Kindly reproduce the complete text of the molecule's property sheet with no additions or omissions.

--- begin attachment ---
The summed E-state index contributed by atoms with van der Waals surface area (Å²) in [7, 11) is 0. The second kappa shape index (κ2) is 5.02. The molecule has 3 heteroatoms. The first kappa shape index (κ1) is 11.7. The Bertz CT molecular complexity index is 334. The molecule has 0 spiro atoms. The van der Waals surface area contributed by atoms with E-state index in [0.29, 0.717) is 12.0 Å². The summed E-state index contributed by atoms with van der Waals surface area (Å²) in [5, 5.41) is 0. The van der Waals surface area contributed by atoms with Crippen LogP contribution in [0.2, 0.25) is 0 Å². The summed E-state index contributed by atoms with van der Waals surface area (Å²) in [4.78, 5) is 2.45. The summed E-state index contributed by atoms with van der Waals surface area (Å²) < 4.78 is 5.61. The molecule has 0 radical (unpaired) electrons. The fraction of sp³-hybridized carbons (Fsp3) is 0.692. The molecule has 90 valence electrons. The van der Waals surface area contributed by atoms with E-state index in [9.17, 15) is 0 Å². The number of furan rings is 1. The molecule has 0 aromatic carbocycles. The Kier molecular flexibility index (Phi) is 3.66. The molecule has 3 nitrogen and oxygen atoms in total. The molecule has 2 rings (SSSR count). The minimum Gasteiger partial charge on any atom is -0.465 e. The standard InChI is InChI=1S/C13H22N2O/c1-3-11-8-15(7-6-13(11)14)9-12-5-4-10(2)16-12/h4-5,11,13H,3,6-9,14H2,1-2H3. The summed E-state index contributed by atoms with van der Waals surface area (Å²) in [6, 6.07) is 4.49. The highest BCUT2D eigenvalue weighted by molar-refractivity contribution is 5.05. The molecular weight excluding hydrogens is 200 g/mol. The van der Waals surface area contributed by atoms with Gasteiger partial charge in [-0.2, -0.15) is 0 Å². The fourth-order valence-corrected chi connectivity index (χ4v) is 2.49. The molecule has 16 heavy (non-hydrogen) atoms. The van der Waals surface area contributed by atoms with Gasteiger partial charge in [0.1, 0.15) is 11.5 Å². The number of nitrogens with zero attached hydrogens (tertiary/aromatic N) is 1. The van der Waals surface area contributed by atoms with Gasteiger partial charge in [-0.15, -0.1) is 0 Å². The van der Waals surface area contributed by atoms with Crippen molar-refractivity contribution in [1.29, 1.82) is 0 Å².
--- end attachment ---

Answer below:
The summed E-state index contributed by atoms with van der Waals surface area (Å²) in [7, 11) is 0. The second kappa shape index (κ2) is 5.02. The molecule has 3 heteroatoms. The first kappa shape index (κ1) is 11.7. The Bertz CT molecular complexity index is 334. The molecule has 0 spiro atoms. The van der Waals surface area contributed by atoms with E-state index in [0.29, 0.717) is 12.0 Å². The summed E-state index contributed by atoms with van der Waals surface area (Å²) in [5, 5.41) is 0. The van der Waals surface area contributed by atoms with Crippen LogP contribution in [0.2, 0.25) is 0 Å². The summed E-state index contributed by atoms with van der Waals surface area (Å²) in [4.78, 5) is 2.45. The summed E-state index contributed by atoms with van der Waals surface area (Å²) < 4.78 is 5.61. The molecule has 0 radical (unpaired) electrons. The fraction of sp³-hybridized carbons (Fsp3) is 0.692. The molecule has 90 valence electrons. The van der Waals surface area contributed by atoms with E-state index in [9.17, 15) is 0 Å². The number of furan rings is 1. The molecule has 0 aromatic carbocycles. The Kier molecular flexibility index (Phi) is 3.66. The molecule has 3 nitrogen and oxygen atoms in total. The molecule has 2 rings (SSSR count). The minimum Gasteiger partial charge on any atom is -0.465 e. The standard InChI is InChI=1S/C13H22N2O/c1-3-11-8-15(7-6-13(11)14)9-12-5-4-10(2)16-12/h4-5,11,13H,3,6-9,14H2,1-2H3. The summed E-state index contributed by atoms with van der Waals surface area (Å²) in [6, 6.07) is 4.49. The highest BCUT2D eigenvalue weighted by molar-refractivity contribution is 5.05. The molecular weight excluding hydrogens is 200 g/mol. The van der Waals surface area contributed by atoms with Gasteiger partial charge in [-0.2, -0.15) is 0 Å². The fourth-order valence-corrected chi connectivity index (χ4v) is 2.49. The molecule has 16 heavy (non-hydrogen) atoms. The van der Waals surface area contributed by atoms with Gasteiger partial charge in [0.1, 0.15) is 11.5 Å². The number of nitrogens with zero attached hydrogens (tertiary/aromatic N) is 1. The van der Waals surface area contributed by atoms with Gasteiger partial charge in [-0.15, -0.1) is 0 Å². The van der Waals surface area contributed by atoms with Crippen molar-refractivity contribution in [1.29, 1.82) is 0 Å².